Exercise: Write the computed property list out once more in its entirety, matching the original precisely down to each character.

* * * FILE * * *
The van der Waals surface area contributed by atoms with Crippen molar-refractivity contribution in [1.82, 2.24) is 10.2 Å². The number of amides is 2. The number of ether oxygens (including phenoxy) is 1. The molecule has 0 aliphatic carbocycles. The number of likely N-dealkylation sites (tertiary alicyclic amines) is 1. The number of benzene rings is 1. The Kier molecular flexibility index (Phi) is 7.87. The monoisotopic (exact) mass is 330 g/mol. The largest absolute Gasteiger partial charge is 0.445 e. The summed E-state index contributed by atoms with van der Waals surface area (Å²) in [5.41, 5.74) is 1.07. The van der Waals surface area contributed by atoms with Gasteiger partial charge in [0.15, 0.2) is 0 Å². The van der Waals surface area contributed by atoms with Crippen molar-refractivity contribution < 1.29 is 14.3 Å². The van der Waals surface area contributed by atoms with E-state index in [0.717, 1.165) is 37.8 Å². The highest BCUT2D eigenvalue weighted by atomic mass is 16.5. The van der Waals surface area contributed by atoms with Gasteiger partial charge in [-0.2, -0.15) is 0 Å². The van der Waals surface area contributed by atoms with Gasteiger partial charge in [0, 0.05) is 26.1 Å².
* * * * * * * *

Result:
The van der Waals surface area contributed by atoms with Crippen molar-refractivity contribution in [1.82, 2.24) is 10.2 Å². The number of amides is 2. The number of ether oxygens (including phenoxy) is 1. The molecule has 0 aliphatic carbocycles. The number of likely N-dealkylation sites (tertiary alicyclic amines) is 1. The number of benzene rings is 1. The Kier molecular flexibility index (Phi) is 7.87. The monoisotopic (exact) mass is 330 g/mol. The largest absolute Gasteiger partial charge is 0.445 e. The summed E-state index contributed by atoms with van der Waals surface area (Å²) in [5.41, 5.74) is 1.07. The van der Waals surface area contributed by atoms with Gasteiger partial charge in [0.15, 0.2) is 0 Å². The van der Waals surface area contributed by atoms with Crippen molar-refractivity contribution < 1.29 is 14.3 Å². The van der Waals surface area contributed by atoms with E-state index in [0.717, 1.165) is 37.8 Å². The highest BCUT2D eigenvalue weighted by atomic mass is 16.5. The van der Waals surface area contributed by atoms with Gasteiger partial charge in [-0.2, -0.15) is 0 Å². The van der Waals surface area contributed by atoms with Gasteiger partial charge in [0, 0.05) is 26.1 Å².